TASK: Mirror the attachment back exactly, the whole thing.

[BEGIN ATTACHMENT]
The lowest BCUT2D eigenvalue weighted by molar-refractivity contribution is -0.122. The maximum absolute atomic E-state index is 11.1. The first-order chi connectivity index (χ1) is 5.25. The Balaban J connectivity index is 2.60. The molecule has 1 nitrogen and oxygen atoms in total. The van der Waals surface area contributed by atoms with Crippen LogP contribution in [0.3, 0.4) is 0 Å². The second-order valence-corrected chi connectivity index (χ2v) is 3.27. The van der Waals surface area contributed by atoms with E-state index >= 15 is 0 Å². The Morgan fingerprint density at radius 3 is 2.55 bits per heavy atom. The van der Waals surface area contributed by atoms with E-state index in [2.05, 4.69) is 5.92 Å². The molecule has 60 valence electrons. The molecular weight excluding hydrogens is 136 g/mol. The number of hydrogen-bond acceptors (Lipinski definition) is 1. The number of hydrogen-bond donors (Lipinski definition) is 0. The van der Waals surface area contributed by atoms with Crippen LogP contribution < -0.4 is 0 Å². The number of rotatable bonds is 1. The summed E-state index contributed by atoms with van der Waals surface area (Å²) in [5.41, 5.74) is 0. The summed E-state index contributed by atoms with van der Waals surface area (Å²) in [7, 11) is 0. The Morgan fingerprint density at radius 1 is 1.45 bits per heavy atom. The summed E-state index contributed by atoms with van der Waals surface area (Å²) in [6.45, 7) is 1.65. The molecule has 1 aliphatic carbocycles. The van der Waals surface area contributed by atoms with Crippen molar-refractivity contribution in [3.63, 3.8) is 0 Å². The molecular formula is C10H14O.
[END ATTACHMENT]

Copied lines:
The lowest BCUT2D eigenvalue weighted by molar-refractivity contribution is -0.122. The maximum absolute atomic E-state index is 11.1. The first-order chi connectivity index (χ1) is 5.25. The Balaban J connectivity index is 2.60. The molecule has 1 nitrogen and oxygen atoms in total. The van der Waals surface area contributed by atoms with Crippen LogP contribution in [0.3, 0.4) is 0 Å². The second-order valence-corrected chi connectivity index (χ2v) is 3.27. The van der Waals surface area contributed by atoms with E-state index >= 15 is 0 Å². The Morgan fingerprint density at radius 3 is 2.55 bits per heavy atom. The van der Waals surface area contributed by atoms with E-state index in [2.05, 4.69) is 5.92 Å². The molecule has 60 valence electrons. The molecular weight excluding hydrogens is 136 g/mol. The number of hydrogen-bond acceptors (Lipinski definition) is 1. The number of hydrogen-bond donors (Lipinski definition) is 0. The van der Waals surface area contributed by atoms with Crippen LogP contribution < -0.4 is 0 Å². The number of rotatable bonds is 1. The summed E-state index contributed by atoms with van der Waals surface area (Å²) in [5.41, 5.74) is 0. The summed E-state index contributed by atoms with van der Waals surface area (Å²) in [7, 11) is 0. The Morgan fingerprint density at radius 1 is 1.45 bits per heavy atom. The summed E-state index contributed by atoms with van der Waals surface area (Å²) in [6.45, 7) is 1.65. The molecule has 1 aliphatic carbocycles. The van der Waals surface area contributed by atoms with Crippen molar-refractivity contribution in [3.63, 3.8) is 0 Å². The molecular formula is C10H14O.